US8173709Apr 1, 2004May 8, 2012Quadex Pharmaceuticals, LlcAnti-infective methods for treating pathogen-induced disordered tissues
US8342765Jun 11, 2009Jan 1, 2013Advanced Medical Solutions (Plymouth) LimitedLiquid applicator
US8348537Feb 10, 2012Jan 8, 2013Covidien LpMedical skin applicator apparatus
US8403178Dec 18, 2007Mar 26, 2013James Alexander CorporationContainer assembly
US8518076Dec 18, 2007Aug 27, 2013Advanced Medical Solutions (Plymouth) LimitedSurgical adhesive applicator
US8556529Feb 9, 2012Oct 15, 2013Rieke CorporationApplicators
US8585308May 31, 2011Nov 19, 2013James Alexander CorporationMulti-chambered dispenser and process
US8702751Jun 22, 2007Apr 22, 2014Advanced Medical Solutions (Plymouth) LimitedSurgical adhesive applicator
US8740488Jan 8, 2013Jun 3, 2014Covidien LpMedical skin applicator apparatus
US8807859Jan 2, 2013Aug 19, 2014Advanced Medical Solutions (Plymouth) LimitedLiquid applicator
US8858484Dec 29, 2009Oct 14, 2014Otsuka America Pharmaceutical, Inc.Fluid application device and method
US8864399Jun 30, 2010Oct 21, 2014Carefusion 2200, Inc.Antiseptic applicator assembly
US8910830Dec 18, 2007Dec 16, 2014James Alexander CorporationContainer assembly
US8911771Nov 16, 2005Dec 16, 2014Otsuka America Pharmaceutical, Inc.Fluid application device and method
US8979785Dec 29, 2009Mar 17, 2015Otsuka Pharmaceutical Factory, Inc.Fluid application device and method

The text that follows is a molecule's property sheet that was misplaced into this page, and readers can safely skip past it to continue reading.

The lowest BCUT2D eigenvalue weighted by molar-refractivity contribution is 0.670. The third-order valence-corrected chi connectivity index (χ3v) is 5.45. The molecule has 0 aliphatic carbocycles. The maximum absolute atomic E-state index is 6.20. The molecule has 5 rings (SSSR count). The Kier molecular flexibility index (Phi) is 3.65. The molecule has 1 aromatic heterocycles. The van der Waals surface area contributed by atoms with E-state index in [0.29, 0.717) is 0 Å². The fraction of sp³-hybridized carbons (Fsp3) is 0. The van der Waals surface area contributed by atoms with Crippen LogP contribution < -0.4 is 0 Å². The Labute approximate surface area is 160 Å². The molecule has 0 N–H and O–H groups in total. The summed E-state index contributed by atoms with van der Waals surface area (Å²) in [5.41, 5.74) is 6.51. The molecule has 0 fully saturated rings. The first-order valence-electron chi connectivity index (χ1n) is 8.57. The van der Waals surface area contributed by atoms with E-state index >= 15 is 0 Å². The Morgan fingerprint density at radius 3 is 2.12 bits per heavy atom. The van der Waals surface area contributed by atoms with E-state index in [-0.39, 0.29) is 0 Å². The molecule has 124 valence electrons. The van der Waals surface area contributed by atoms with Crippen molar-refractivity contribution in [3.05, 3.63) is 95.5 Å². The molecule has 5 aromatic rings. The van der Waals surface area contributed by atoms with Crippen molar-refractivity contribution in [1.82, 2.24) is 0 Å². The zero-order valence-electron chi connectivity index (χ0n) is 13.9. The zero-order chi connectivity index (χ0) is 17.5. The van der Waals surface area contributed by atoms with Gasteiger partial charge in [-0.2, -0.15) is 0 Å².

US9016967Feb 9, 2012Apr 28, 2015Rieke CorporationApplicators
US20040114988 *Dec 5, 2003Jun 17, 20043M Innovative Properties CompanySurgical prep solution applicator system and methods
US20040146334 *Jul 24, 2003Jul 29, 2004May Richard JamesDispenser and process
US20040186183 *Apr 1, 2004Sep 23, 2004Johnson B. RonAnti-infective compositions, methods and systems for treating pathogen-induced disordered tissues
US20040228670 *May 14, 2003Nov 18, 2004Todd ColburnCombination tire sidewall protectant dispenser and applicator
US20040228672 *May 14, 2003Nov 18, 2004The Valvoline Company, A Division Of Ashland Inc.Automotive interior liquid applicator
US20050028863 *Sep 7, 2004Feb 10, 2005May Richard JamesDispenser and process
US20050111900 *Nov 30, 2004May 26, 2005Francesca FazzolariAmpoule and method of use
US20050175786 *Jan 21, 2005Aug 11, 2005Singh Brij P.Surface treatment applicator/dispenser
EP0232596A1Nov 17, 1986Aug 19, 1987Minnesota Mining And Manufacturing CompanyLiquid applicator